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Love Bursting Your Bubbles

User Experience (UX) and Customer Experience (CX) require humility.

hand inserting pin to pop bubble

User Experience (UX) and Customer Experience (CX) demand that we set aside our own preconceptions and surrender to the wisdom of the crowd. That means listening to transit riders and being open to bursting our own bubbles. Better yet, we can actually learn to ENJOY bursting our own bubbles... - think of it as learning and self-improvement. ( :

"wisdom of the crowd" (Oxford Dictionary): the collective knowledge of a group of people as expressed through their aggregated actions or opinions, regarded as an alternative to specialist or expert knowledge.

In my career, I have always felt that customer research has been good therapy for my hubris. If we truly listen to customers it forces us to question our own ideas and course correct. Strong ideas and preconceptions fall by the wayside and are replaced by customer feedback. Of course, research often supports our preconceptions and helps us confirm that we are on track. But in my opinion the more interesting learning happens when research bursts our bubbles.

Just to give a few examples from hundreds of dozens of times I burst my bubble over the years... when we were designing new BART train cars (the Fleet of the Future) we were excited about a custom bicycle rack we were designing that was similar to a transit bike rack used in Copenhagen and early mockups seemed promising when we tested them with bicyclists. But when we did final testing on the final prototype cars, a majority of bicyclists told us that they found them hard to use and preferred a simple horizontal bar mounted on the wall that they could bungee or strap their bike to, even if it meant stacking multiple bikes together. We double-checked the research to make sure it was accurate and switched to the new design despite our emotional investment in the Copenhagen style racks. It was hard to swallow, but on the bright side the new design weighed less, which slightly reduces the energy required to run the trains!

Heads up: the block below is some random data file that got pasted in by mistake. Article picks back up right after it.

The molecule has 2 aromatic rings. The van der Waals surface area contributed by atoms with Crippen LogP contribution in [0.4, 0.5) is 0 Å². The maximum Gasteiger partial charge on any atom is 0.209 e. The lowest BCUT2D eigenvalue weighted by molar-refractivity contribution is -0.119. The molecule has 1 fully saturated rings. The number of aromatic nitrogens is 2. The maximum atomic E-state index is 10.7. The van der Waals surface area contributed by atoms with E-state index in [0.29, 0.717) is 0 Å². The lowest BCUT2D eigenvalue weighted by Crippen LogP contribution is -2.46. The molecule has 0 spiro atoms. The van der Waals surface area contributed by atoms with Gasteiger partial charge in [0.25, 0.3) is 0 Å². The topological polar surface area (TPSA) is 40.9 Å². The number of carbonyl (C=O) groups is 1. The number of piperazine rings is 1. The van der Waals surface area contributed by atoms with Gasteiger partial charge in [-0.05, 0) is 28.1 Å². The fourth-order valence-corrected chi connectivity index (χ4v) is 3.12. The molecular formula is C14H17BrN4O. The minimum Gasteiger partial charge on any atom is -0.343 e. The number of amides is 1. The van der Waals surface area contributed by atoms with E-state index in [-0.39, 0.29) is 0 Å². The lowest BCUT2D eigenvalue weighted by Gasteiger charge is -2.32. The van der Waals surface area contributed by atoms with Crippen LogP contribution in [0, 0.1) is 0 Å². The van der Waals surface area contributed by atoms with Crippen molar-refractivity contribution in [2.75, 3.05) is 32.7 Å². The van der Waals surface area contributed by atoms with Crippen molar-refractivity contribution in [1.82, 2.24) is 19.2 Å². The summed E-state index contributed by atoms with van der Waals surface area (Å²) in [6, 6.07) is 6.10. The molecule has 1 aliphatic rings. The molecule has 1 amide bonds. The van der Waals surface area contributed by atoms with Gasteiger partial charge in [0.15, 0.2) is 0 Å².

Original Fleet of the Future bike rack
Original Fleet of the Future bike rack
Revised Fleet of the Future bike rack
Revised Fleet of the Future bike rack

As another example, I can think of multiple times that customer research burst my bubble about the appeal of a brand position or brand tag line. Sometimes a tag line speaks to you and connects with your values and emotions but doesn't speak to the average transit rider. Many times I wanted to focus the transit brand on its environmental benefits, only to have the research tell me that only 15% or so of riders shared my passion for the environment. A majority care about the environment but not enough to change how they travel. You can imagine that this was difficult to hear, but it was important to listen to this feedback so I could be as effective as possible in marketing transit (which ultimately helps the environment). Anyway, as a result of the research, while we used environmental appeals when targeting smaller market niches that were receptive to eco appeals, we did not often use eco appeals for the mass market.

Of course, bursting bubbles is not for everyone. You will find that many of your colleagues will hold on to deeply held ideas even when confronted with conflicting information from customer research. As Paul Simon wrote in the lyrics for The Boxer in 1969: "A man hears what he wants to hear and disregards the rest..."

I have seen many instances over the years where people will even incorrectly quote research results that they have bent to comport with their own ideas. They cared enough to quote the research (albeit incorrectly) because they wanted to portray themselves as customer centric, but they were filtering the results to match their pre-existing gut feeling instead of opening themselves up to learn something new. And I would be remiss if I did not acknowledge that there are rare luminaries like Steve Jobs that had an uncanny intuitive understanding of customer wants and needs even before research picked up on the latest trends. So if you feel you are in the same class as Steve Jobs, feel free to disregard this blog post....

But if you're not the next Steve Jobs, mindset matters when it comes to research consumption. Part of developing a CX culture is to improve how we consume research by developing a mindset of really listening without filters. This will maximize learning and CX success. That's not to say that customer research is always right. There are times when the research methodology is faulty. Maybe the sample is not random, inclusive, or representative. Maybe the questions are biased. It's fair to scrutinize the research but we need to be careful about dismissing it outright just because it bursts our bubble.


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